Intellectual Apartheid in Australian Healthcare Governance

My assessment of healthcare governance literature shows that Australia’s First Peoples’ cultural meanings of governance are invisible. For example, in Meredith Edward’s (2002) discussion of Australian public sector governance; in Braithwaite, Healy and Dwan’s (2005) Australian discussion paper about the governance of health safety and quality; in Donald Philippon and Jeffrey Braithwaite’s (2008) comparative review of Australian and Canadian systems of healthcare governance; in Lynne Bennington’s (2010) Australian review of corporate governance and healthcare literature; in Barbazza and Tello’s (2014) international review of health governance; and in Brown, Dickinson, and Kelaher’s (2018) Australian conceptual framework for governing the quality and safety of healthcare.

“Decades of intellectual thought influencing the trajectory of Australian healthcare governance has produced another Great Australian Silence about the voice of First Nations Peoples”

Dr Mark J Lock

In writing about the ‘main governance challenges facing the public sector over the next decade’ from her position in Canberra, Meredith Edwards failed to include any consideration of First Nations peoples. Braithwaite, Healy and Dwan’s (2005) discussion paper was ‘intended to stimulate debate on how to improve the governance of health care safety and quality in Australia’ but failed to draw on Healy’s extensive experience in working with Aboriginal communities. And the comparative review of Canadian and Australian healthcare governance systems – by Philipon and Braithwaite (2008) – First Nations peoples did not make it into the scope ‘to provide insights on future directions and to suggest what the two countries might learn from each other’.

“When the rights of First Nations peoples worldwide are hotly debated in the media, academic research, policy debates and in practice, governance intellectuals were culturally blind to those socio-political currents”

Dr Mark J Lock

Bennington’s (2010) review drawing ‘together the theoretical and empirical literature from both the corporate and healthcare governance literature’ failed to ‘draw-in’ and reference to First Nations peoples. In a targeted review of governance literature from ‘the work of international organizations in health governance’ – by Barbazza and Tello (2014) – not even the world’s First Nations peoples were mentioned. The work of Brown, Dickinson and Kelaher (2018) developed ‘a conceptual framework to guide empirical research examining the work of board and senior management in governing healthcare quality’ did not include First Nations Australians. Margaret Kelaher’s extensive research and publication track record about First Nations Australians was not considered in this conceptual framework.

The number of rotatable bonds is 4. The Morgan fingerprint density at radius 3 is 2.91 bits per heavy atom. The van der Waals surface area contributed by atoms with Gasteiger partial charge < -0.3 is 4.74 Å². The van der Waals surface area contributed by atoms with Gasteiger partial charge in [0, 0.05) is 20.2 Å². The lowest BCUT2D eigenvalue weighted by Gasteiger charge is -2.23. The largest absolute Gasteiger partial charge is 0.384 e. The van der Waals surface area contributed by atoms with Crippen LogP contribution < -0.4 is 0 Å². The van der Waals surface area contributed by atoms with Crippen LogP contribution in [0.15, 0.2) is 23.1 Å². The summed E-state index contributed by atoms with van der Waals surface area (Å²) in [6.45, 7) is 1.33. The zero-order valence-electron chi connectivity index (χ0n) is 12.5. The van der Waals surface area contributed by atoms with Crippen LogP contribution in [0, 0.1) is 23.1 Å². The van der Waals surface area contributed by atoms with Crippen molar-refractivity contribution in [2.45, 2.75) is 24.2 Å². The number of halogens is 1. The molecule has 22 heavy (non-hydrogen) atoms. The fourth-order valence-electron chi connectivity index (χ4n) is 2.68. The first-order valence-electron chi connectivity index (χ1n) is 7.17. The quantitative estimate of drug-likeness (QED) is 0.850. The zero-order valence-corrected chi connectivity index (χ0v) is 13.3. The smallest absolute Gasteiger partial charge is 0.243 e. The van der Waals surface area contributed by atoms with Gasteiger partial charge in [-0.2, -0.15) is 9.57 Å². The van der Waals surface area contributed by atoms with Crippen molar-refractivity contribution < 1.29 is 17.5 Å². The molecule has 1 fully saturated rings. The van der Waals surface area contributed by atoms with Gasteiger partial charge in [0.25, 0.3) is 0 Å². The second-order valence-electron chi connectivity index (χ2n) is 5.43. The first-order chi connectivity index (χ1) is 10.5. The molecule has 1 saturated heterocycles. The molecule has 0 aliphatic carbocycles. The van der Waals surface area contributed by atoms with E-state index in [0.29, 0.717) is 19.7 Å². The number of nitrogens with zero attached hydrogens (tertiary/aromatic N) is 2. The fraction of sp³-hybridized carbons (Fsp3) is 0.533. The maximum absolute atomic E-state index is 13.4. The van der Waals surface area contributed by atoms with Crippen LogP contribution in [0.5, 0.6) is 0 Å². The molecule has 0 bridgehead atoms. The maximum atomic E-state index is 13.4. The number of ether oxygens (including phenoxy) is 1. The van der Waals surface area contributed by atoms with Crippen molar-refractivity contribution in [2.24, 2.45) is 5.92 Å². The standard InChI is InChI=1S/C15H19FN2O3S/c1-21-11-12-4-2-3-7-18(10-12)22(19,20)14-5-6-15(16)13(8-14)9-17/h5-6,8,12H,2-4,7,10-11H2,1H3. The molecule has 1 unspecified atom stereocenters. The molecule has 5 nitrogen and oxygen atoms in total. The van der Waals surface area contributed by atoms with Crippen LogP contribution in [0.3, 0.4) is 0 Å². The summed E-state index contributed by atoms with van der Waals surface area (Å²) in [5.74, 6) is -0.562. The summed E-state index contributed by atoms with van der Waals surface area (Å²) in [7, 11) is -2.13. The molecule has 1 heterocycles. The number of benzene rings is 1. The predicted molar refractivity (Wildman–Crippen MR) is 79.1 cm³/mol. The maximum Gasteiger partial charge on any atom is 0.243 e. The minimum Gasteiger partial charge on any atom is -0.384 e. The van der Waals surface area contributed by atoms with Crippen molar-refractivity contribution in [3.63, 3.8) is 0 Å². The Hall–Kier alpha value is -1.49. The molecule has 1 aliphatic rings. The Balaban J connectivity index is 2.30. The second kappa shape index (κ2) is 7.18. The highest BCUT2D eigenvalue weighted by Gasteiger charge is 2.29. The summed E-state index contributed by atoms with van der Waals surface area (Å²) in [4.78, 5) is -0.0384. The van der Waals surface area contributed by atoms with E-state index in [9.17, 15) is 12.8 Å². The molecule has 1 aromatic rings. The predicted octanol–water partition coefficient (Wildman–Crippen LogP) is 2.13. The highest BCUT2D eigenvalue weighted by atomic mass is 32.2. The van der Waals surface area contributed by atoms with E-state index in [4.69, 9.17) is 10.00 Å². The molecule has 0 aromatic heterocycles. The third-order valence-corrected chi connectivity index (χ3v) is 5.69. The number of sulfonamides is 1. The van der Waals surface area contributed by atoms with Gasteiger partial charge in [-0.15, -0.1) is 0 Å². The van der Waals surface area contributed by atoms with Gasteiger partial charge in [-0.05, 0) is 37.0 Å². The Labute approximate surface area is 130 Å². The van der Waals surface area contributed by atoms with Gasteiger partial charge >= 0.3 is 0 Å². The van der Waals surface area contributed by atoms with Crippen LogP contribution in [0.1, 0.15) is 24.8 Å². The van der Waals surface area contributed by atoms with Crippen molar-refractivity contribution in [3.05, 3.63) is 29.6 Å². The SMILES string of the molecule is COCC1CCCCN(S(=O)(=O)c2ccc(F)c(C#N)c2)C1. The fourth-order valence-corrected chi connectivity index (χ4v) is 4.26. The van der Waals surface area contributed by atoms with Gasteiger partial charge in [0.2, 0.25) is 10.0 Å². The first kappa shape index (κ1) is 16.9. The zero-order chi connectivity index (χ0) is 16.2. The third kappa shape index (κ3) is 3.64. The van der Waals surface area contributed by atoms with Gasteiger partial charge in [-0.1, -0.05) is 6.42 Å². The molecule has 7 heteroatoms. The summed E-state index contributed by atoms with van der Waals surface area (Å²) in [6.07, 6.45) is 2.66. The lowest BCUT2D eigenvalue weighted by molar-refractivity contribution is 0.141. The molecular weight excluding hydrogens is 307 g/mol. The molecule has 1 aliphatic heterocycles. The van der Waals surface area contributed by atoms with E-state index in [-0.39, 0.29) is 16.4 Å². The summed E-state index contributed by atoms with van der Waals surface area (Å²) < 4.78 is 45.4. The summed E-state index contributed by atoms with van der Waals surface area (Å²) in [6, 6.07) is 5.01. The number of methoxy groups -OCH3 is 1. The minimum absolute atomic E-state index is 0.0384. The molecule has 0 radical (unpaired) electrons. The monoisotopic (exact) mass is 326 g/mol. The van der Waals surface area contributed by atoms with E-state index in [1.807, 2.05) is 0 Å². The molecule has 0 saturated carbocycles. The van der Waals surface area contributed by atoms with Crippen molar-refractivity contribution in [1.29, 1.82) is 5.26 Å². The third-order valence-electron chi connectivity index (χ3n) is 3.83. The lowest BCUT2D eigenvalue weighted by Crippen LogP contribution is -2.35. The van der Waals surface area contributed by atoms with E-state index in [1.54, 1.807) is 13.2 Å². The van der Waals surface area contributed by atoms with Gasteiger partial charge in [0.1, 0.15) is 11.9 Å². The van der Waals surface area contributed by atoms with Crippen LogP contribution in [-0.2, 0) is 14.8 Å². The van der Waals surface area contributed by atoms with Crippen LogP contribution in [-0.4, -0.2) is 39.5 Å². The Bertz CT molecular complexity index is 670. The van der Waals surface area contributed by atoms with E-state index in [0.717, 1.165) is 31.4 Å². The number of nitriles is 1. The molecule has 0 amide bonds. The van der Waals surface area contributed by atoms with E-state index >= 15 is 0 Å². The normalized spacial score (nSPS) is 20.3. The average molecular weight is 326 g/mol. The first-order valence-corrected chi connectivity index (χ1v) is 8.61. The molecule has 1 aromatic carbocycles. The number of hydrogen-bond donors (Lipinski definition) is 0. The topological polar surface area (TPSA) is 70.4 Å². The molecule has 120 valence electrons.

“Intellectual apartheid excludes the cultural voice of First Nations Australians and renders us invisible and silent in the future governance of healthcare safety and quality”

Dr Mark J Lock

My definition of cultural safety and security is this: when cultural safety is evident at every point and pathway of the Australian healthcare system, then Australia’s First Peoples can trust that it is culturally secure for them, their families, and their communities (Lock, 2018). This means thinking about how culturally dangerous health service environments are enabled through corporate governance.

A recent example is the 2016 death of pregnant Wiradjuri woman Naomi Williams where the resulting coronial inquest found no individual staff member or particular circumstance was to blame (Grahame 2019), but implicated was a long history of distrust with the Tumut hospital and health services in the Murrumbidgee region of New South Wales. That history means the leadership and stewardship of healthcare governance, over many decades, resulted a culturally insecure system of care for Wiradjuri people.

“Intellectuals of healthcare governance fail to connect with the reality of First Peoples experiences of cultural danger, cultural insecurity and institutional racism”

Dr Mark J Lock

As a Ngiyampaa academic deeply affected by the stolen generations and history of growing up Koori in small town Australia, I vowed to ensure that the violation of human rights ‘on my watch such practices will not be allowed again’ (Lock 2012). That includes the ‘practice’ of academic writing and intellectualising. In the six healthcare governance documents published from 2002 to 2018 by professionals with hundreds of years of combined experience and knowledge of healthcare in Australia – there was not a single reference to First Nations Australians, no citation of media reports of racism and discrimination, and no reference to human rights of First Peoples. The Williams family, the wider Wiradjuri community, and First Nations Australians, want accountability for the continuing failures of healthcare services – it is time for governance academics to apologise for their intellectual apartheid in Australian healthcare governance.


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